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  1. #1
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    Sidharth
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    CIC clears ambiguity on rights of associations under RTI law


    CIC clears ambiguity on rights of associations under RTI law
    As Reported in Outlook India on MAR 11 (PTI)

    The transparency law which provides citizens a right to seek information does not allow associations to file RTI pleas in their own name, the Central Information Commission (CIC) has held.

    The CIC's decision came as it upheld the Income-Tax department's refusal to share details under the RTI law with the Cuttack Tax Bar Association (CTBA). The CIC concurred with the I-T department to note that CTBA on its own could not be construed a "citizen" and allowed access to details under the law.

    Even as the I-T department submitted that section 3 of the RTI Act-2005 entitles "citizens" to invoke their right to information, the CTBA contended that section 6(1) laying down procedures for obtaining information gives the right to "any person."

    The Association had said that the word "person" which was not explicitly defined under the RTI Act required a liberal interpretation, for which it referred to the provisions of the General Clauses Act.

    It was submitted that the word "person" has been defined under the General Clauses Act to include any company or association or body of individuals.

    "The RTI Act confers the right not on all 'persons' but only on 'citizens' and there is no ambiguity about the term 'citizen.' A juristic person can be a 'person' but he can not be a citizen," a full bench of CIC headed by Chief Information Commissioner Wajahat Habibullah said while turning down CTBA's contention.

    The Commission in its 25-page order brushed aside as "untenable" CTBA's arguments that section 3 of the RTI Act was a "declaratory" provision and it was section 6(1) that conferred the right to seek information.
    Clearing the ambiguity in interpretation between the two provisions, the CIC said that while section 3 was the leading provision of the RTI Act, section 6(1) covered the procedural aspects and was hence a subordinate provision.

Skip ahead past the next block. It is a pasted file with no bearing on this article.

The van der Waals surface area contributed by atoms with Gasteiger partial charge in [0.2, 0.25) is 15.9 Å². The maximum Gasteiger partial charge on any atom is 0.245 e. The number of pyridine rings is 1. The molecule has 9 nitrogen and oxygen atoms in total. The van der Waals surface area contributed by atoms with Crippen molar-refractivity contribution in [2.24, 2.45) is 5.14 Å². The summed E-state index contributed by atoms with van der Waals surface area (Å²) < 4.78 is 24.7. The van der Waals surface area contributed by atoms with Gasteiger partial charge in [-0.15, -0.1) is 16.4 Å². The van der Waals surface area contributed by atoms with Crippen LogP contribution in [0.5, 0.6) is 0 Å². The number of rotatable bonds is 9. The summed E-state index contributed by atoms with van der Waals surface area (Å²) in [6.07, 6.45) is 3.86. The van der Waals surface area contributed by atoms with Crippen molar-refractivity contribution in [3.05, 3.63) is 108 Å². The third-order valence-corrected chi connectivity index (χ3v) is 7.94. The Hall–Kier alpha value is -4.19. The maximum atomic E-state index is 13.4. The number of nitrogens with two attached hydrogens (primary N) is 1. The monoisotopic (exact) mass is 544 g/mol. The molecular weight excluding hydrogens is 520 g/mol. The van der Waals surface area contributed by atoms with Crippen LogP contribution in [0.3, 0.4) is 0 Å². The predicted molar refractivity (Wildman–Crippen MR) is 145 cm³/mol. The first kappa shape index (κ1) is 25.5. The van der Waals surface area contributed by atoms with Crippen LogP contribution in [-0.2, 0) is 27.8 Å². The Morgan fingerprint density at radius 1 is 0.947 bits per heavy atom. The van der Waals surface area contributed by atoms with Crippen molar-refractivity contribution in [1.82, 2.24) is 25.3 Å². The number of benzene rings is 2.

"Apparently, there is no conflict between the two provisions and even if there is any, under the Rules of Interpretation of Statute, a subordinate provision has to give way to a leading provision," the bench said.
    CTBA in its RTI application of September six, 2006 sought from the I-T department in Cuttack (Orissa) details about tax returns filed between April 2005 to August 2006. It also sought to know information about pending refund matters.

    After the CTBA's application was summarily rejected on grounds that the body on its own was not entitled to move an RTI application, the association moved an appeal before the statutory panel.

    CTBA, in its appeal petition had said that it was a society formed for the benefit of advocates and was registered under the Societies Registration Act. It claimed that the fact that it was constituted of natural citizens should entitle it to seek information under the transparency law.

    The Commission during the hearing took note of the fact that the RTI plea was filed in the name of CTBA and its letter head did not signify identity of its undersigned Secretary Gopinath Padhi. Notably, CTBA's subsequent appeal contained the name of its subsequent Secretary Natbar Panda.

    Dismissing CTBA's information plea, the bench said, "It leaves no doubt that it is the Association which is the applicant and the appellant as a distinct legal entity and the Association or its Secretary in its official designation can not be treated as 'citizen' under the law."

    The order of the CIC is available here.
    http://cic.gov.in/CIC-Orders/Decision_03032008_05.pdf


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    Re: CIC clears ambiguity on rights of associations under RTI law


    Yes it is good decision to stop the misuse of RTI because RTI may be misused by only assciations by the power of huge money.

  3. #3
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    C J Karira
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    Re: CIC clears ambiguity on rights of associations under RTI law


    Please also read the following thread:

    http://www.rtiindia.org/forum/328-ca...html#post12257
    Twitter: @cjkarira

  4. #4

    Re: CIC clears ambiguity on rights of associations under RTI law